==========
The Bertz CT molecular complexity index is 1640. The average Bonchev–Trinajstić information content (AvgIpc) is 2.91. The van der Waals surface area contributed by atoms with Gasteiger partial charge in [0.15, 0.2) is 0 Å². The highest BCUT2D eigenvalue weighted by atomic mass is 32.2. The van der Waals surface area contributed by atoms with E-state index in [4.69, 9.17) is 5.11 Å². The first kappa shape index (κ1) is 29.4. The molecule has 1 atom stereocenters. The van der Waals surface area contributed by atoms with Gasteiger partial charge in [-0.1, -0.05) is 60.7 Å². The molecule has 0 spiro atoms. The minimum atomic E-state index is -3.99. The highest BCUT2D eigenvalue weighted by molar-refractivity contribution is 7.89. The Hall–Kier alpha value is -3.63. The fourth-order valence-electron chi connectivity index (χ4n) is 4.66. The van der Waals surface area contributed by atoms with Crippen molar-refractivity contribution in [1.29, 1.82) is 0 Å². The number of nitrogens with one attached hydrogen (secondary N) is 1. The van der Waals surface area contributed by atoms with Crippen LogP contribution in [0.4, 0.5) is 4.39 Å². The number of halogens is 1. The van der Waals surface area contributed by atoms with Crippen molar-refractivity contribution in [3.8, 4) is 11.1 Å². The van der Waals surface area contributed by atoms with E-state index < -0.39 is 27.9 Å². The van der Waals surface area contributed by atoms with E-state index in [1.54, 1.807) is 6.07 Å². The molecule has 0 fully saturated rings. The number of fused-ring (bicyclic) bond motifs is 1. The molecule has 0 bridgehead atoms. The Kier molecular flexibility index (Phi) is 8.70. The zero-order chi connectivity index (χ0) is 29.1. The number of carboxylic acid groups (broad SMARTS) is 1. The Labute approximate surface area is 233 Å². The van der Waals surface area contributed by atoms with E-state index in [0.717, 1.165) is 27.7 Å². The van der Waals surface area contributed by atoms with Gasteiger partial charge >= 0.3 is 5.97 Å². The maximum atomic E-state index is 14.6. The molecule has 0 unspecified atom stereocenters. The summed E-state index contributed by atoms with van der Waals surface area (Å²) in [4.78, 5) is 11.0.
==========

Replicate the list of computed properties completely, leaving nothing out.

The Bertz CT molecular complexity index is 1640. The average Bonchev–Trinajstić information content (AvgIpc) is 2.91. The van der Waals surface area contributed by atoms with Gasteiger partial charge in [0.15, 0.2) is 0 Å². The highest BCUT2D eigenvalue weighted by atomic mass is 32.2. The van der Waals surface area contributed by atoms with E-state index in [4.69, 9.17) is 5.11 Å². The first kappa shape index (κ1) is 29.4. The molecule has 1 atom stereocenters. The van der Waals surface area contributed by atoms with Gasteiger partial charge in [-0.1, -0.05) is 60.7 Å². The molecule has 0 spiro atoms. The minimum atomic E-state index is -3.99. The highest BCUT2D eigenvalue weighted by molar-refractivity contribution is 7.89. The Hall–Kier alpha value is -3.63. The fourth-order valence-electron chi connectivity index (χ4n) is 4.66. The van der Waals surface area contributed by atoms with Crippen molar-refractivity contribution in [1.29, 1.82) is 0 Å². The number of nitrogens with one attached hydrogen (secondary N) is 1. The van der Waals surface area contributed by atoms with Crippen LogP contribution in [0.4, 0.5) is 4.39 Å². The number of halogens is 1. The van der Waals surface area contributed by atoms with Crippen molar-refractivity contribution in [3.8, 4) is 11.1 Å². The van der Waals surface area contributed by atoms with E-state index < -0.39 is 27.9 Å². The van der Waals surface area contributed by atoms with E-state index in [1.54, 1.807) is 6.07 Å². The molecule has 0 fully saturated rings. The number of fused-ring (bicyclic) bond motifs is 1. The molecule has 0 bridgehead atoms. The Kier molecular flexibility index (Phi) is 8.70. The zero-order chi connectivity index (χ0) is 29.1. The number of carboxylic acid groups (broad SMARTS) is 1. The Labute approximate surface area is 233 Å². The van der Waals surface area contributed by atoms with E-state index in [0.717, 1.165) is 27.7 Å². The van der Waals surface area contributed by atoms with Gasteiger partial charge >= 0.3 is 5.97 Å². The maximum atomic E-state index is 14.6. The molecule has 0 unspecified atom stereocenters. The summed E-state index contributed by atoms with van der Waals surface area (Å²) in [4.78, 5) is 11.0.